Here is the low pass I have used. I used the 347 op amp just because it was cheap from a local surplus house. I will get discrete values off a board if needed.
I have used this circuit to generate sine waves that are one sixth of the clock frequency. With a low pass filter on output it generates a really clean sine wave. I am not real familiar with the stack exchange circuit editor, so I was not able to get an HC74 or 4018, so I added an inverter to show the last stage /Q going to the first stage D input. I no longer remember where I found the original circuit, but I do have some notes that read as follows:
7 stage 14x clock resistors 22.1k 40.2k 49.9k 49.9k 40.2k 22.1k
8 stage 16x clock resistors 22.1k 41.2k 53.6k 57.6k 53.6k 41.2k 22.1k
There are a few specific things I want to be able to understand.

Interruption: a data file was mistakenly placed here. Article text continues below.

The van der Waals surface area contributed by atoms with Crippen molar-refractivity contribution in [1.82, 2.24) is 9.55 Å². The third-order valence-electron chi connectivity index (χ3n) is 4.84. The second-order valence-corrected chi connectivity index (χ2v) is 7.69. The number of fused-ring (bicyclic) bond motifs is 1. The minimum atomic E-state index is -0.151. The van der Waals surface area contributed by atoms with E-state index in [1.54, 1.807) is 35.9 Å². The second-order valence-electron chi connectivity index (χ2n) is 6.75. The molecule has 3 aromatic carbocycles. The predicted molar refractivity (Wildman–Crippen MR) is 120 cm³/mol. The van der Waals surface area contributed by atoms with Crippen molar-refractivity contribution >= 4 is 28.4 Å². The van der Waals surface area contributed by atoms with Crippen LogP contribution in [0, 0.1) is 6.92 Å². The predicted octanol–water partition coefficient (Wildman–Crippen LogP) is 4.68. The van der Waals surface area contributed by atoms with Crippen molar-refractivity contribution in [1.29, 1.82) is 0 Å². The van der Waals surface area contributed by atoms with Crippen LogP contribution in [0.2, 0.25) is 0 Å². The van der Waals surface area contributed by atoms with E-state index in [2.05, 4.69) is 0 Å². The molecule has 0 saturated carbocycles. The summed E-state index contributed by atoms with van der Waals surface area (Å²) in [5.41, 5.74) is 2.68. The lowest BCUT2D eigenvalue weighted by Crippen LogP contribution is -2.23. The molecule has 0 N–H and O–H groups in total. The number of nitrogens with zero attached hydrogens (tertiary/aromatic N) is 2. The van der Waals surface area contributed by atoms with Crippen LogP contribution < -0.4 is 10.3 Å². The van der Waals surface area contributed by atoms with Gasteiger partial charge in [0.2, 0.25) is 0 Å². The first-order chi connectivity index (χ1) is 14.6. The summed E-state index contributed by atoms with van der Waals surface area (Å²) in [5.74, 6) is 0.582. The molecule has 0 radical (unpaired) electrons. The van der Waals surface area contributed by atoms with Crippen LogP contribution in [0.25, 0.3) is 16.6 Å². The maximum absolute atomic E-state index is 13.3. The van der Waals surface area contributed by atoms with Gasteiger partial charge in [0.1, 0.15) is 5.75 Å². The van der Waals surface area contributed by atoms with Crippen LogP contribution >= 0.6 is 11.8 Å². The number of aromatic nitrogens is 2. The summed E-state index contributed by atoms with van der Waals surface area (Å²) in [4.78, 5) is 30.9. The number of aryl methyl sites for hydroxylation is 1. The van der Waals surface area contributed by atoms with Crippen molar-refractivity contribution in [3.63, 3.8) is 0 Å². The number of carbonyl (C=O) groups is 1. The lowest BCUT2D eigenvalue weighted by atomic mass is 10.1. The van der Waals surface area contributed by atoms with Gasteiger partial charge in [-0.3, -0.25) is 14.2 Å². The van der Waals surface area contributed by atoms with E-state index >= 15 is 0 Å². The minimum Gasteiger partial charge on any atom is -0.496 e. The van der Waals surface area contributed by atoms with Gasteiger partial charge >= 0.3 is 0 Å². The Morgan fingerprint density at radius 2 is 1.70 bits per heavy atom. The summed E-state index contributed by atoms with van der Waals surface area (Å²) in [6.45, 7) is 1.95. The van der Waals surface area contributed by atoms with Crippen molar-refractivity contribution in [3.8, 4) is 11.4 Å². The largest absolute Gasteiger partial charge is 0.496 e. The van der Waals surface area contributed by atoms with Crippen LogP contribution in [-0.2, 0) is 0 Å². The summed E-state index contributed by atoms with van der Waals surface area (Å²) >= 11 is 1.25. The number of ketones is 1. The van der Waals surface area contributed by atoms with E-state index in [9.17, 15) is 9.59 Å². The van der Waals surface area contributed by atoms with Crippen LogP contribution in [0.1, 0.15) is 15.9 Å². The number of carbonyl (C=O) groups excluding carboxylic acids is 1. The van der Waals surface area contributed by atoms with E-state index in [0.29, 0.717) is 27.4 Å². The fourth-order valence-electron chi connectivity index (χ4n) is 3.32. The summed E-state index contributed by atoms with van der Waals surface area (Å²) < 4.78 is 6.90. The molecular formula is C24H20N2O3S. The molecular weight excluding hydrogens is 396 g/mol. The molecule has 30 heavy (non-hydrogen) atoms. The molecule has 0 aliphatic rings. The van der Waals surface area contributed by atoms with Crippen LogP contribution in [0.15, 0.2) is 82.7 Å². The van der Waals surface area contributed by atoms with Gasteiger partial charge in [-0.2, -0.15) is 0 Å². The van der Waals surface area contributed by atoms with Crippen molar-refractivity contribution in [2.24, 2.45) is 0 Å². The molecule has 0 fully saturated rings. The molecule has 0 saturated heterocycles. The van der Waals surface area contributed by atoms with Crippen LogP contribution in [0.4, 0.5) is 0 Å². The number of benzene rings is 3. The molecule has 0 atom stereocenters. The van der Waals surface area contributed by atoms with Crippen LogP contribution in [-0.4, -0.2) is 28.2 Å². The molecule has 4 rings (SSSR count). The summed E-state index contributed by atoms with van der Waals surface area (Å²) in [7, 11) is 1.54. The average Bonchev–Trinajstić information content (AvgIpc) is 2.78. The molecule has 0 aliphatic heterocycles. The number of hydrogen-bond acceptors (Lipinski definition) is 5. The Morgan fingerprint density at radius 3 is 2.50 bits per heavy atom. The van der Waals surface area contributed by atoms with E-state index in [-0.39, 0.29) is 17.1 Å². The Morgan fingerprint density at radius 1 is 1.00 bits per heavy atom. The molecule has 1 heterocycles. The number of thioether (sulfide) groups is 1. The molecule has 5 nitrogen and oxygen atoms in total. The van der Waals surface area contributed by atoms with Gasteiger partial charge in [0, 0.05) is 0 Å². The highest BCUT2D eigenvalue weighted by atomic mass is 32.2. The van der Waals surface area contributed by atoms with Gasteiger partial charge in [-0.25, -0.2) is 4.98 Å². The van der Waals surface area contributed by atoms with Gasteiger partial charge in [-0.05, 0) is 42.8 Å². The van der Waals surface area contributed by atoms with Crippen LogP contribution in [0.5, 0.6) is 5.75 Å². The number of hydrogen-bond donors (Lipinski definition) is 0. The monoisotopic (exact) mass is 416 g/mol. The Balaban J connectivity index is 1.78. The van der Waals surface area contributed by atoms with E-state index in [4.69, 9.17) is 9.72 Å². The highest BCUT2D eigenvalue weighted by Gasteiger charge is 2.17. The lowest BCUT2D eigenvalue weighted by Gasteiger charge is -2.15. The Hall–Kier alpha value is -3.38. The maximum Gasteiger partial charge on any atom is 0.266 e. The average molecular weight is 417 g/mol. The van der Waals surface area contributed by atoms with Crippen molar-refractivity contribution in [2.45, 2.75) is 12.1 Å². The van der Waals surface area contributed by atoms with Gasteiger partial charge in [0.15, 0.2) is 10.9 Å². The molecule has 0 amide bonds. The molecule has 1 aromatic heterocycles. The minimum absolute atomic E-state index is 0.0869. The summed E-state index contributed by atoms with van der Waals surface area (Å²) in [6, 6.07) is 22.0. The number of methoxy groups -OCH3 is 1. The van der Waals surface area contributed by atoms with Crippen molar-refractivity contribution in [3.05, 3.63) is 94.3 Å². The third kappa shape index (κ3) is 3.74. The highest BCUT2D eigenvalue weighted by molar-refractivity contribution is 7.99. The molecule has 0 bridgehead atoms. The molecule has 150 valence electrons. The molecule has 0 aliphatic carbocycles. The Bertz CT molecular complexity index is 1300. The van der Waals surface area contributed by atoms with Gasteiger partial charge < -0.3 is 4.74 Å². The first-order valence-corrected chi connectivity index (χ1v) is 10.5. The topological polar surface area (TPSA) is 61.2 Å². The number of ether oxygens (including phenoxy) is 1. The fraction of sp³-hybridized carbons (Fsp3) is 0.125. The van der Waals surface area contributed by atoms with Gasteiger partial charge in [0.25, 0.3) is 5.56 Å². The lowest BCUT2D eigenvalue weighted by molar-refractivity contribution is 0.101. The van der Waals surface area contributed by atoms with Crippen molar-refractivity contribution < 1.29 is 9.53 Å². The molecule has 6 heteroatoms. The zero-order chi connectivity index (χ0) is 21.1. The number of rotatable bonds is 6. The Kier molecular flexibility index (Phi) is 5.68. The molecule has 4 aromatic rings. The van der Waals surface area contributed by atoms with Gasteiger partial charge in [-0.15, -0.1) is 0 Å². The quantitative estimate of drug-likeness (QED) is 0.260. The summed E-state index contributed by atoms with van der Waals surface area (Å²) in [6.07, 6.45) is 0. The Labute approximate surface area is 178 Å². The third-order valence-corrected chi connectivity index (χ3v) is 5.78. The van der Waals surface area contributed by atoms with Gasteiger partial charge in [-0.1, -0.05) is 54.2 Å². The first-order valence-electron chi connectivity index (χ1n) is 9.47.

1 How does a circuit designer take an arbitrary n-stage walking ring divider circuit and calculate the weighting resistor values that make the sine approximation to feed the low pass filter? I tried using an Excel spreadsheet sine function, but I was never able to get close to resistor values that I know work.
2 What is the algorithm to determine the signal strength of the harmonics generated by the circuit? So far, my lo pass filters have been trial and error to get good results. What I have read so far suggests filters are designed knowing (or at least planning for) the worst case input signal.
3 Will this approach work for TTL as readily as CMOS?
I am certain that there are several other approaches to generating multiple clean sines from digital logic; this particular one also provides useful osc/n signals that make it appealing to me.
If the scope of the question is too large for this forum; I would still be pleased with a pointer to a reference book to purchase and read.